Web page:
Hailed as “Ghana’s Bob Marley” by England’s leading influential newspaper New Nation, Rocky Dawuni burst on to the African reggae scene in 1996 with his debut recording, The Movement. An introspective journey into social and spiritual consciousness, the album garnered immediate rave reviews, as well as two hit singles, "Sugar" and "What Goes Around.” The CD was also released in the U.S. to critical acclaim and glowing praise. The Beat described this freshman effort as a "thoughtful, spiritual and involved debut recording." Urb Magazine named Rocky one of the "Next 100 People to Watch in the Entertainment Industry.” Atlantic Records subsidiary Mesa/Bluemoon Records licensed "What Goes Around" and its video, climbed to #3 on the Reggae Video Charts, for domestic release on Strictly Underground: Reggae's Next Generation. The album’s intense media exposure transcended boundaries setting the stage for the continent’s next international music star.
Rocky's sophomore effort, Crusade (1998), which he wrote, arranged and produced, was his quest to promote love, justice and righteousness. “It's about hope in the human spirit and allowing God to empower us to attain the unattainable," he says. Crusade’s first single and its arresting video, “In Ghana,” a celebration of 40 years of Ghanaian independence, achieved international hit status on both radio and TV. Putumayo World Music licensed the song for Reggae Around the World, which also included tracks by Lucky Dube and Burning Spear. Crusade received rave U.S. reviews as well, including a four-and-a-half-star review from Reggae Report and high praise from influential Dub Missive, which touted, “from beginning to end, it scores a direct hit.”
Rocky @ Reggae on the River 2000
In mid-1999, Rocky began his first U.S. summer festival tour with a knockout performance at the Vermont Reggae Festival to a capacity crowd of 35,000. He also made critically hailed appearances at the UCLA Jazz/Reggae Festival and Sierra Nevada World Music Festivals and the following year embarked on the Africa Roots 2000 Tour alongside the Ivory Coast’s Ishmael Isaac and Senegal’s Positive Black Soul. With stops at NYC’s SOB’s, the House of Blues in Boston, WOMAD USA in Seattle and the prestigious Reggae on the River in Northern California the outing established the artist as one of the premier live reggae artists. Summer/Fall 2001 and 2002 saw him continue to trek through the U. S., including performances at the prominent Bumbershoot Festival in Seattle, WA, Reggae in the Park in San Francisco, the one million fan strong Detroit World Music Festival and the first annual Fairfax World Music Festival in Northern California.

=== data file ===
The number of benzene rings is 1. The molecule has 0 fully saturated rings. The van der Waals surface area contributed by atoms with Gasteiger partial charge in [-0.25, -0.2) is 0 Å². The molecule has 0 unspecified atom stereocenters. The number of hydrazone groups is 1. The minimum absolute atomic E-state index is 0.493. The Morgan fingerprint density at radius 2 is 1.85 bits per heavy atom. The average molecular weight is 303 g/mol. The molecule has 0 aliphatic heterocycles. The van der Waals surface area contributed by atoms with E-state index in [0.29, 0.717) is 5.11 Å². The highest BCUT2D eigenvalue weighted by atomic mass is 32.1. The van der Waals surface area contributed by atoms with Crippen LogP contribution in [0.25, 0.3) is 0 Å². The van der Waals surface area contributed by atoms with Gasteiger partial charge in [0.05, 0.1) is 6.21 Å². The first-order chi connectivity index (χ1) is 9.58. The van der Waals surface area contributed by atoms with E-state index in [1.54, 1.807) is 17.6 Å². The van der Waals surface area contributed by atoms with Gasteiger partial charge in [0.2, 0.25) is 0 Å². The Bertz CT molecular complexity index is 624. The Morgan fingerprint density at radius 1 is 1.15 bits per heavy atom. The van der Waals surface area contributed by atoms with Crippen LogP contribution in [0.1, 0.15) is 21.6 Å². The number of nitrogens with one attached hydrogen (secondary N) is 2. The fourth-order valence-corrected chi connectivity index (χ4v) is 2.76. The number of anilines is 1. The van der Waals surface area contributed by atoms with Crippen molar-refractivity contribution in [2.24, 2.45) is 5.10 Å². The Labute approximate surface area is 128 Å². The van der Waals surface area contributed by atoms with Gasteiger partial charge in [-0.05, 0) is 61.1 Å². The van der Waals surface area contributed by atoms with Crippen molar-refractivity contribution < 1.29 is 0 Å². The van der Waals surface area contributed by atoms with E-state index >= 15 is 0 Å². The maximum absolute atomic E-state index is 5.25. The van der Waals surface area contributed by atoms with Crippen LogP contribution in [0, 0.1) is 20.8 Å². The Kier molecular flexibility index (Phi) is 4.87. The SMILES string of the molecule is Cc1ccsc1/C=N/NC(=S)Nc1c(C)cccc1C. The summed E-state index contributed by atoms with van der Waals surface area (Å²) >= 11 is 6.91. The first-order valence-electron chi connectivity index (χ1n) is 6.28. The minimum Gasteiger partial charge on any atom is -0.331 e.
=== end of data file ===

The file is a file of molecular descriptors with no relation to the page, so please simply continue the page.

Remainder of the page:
Rocky released his third album Awakening in Ghana in 2001, which continues the committed artist’s quest for political and spiritual enlightenment. Rocky sees the album as an urgent catalyst for African unity and the disc received acclaim from West Africa Magazine, Billboard, Voice of America and the BBC. "I'll Try," the first single from the album won Rocky his second Ghana Music Award’s "Best Reggae Song of The Year" in 2002, the first having been bestowed to “In Ghana” in 2000. And, continuing to break new ground on all artistic fronts, "I'll Try’s" stunning music video was the first filmed on 35 mm format in Ghana.
The same year, the first Rocky Dawuni Independence Splash was created in honor of Ghana's Independence Day. This highly anticipated event is held now every year in Accra (Ghana’s capitol) on March 6th and attracts thousands upon thousands of fans. Splash 2002’s live Ghana TV broadcast reached an estimated 10 million viewers and Independence Splash 2004 & 2005 were produced in conjunction with Alliance Francaise, the cultural arm of the French government, at their beautiful outdoor amphitheatre in Accra.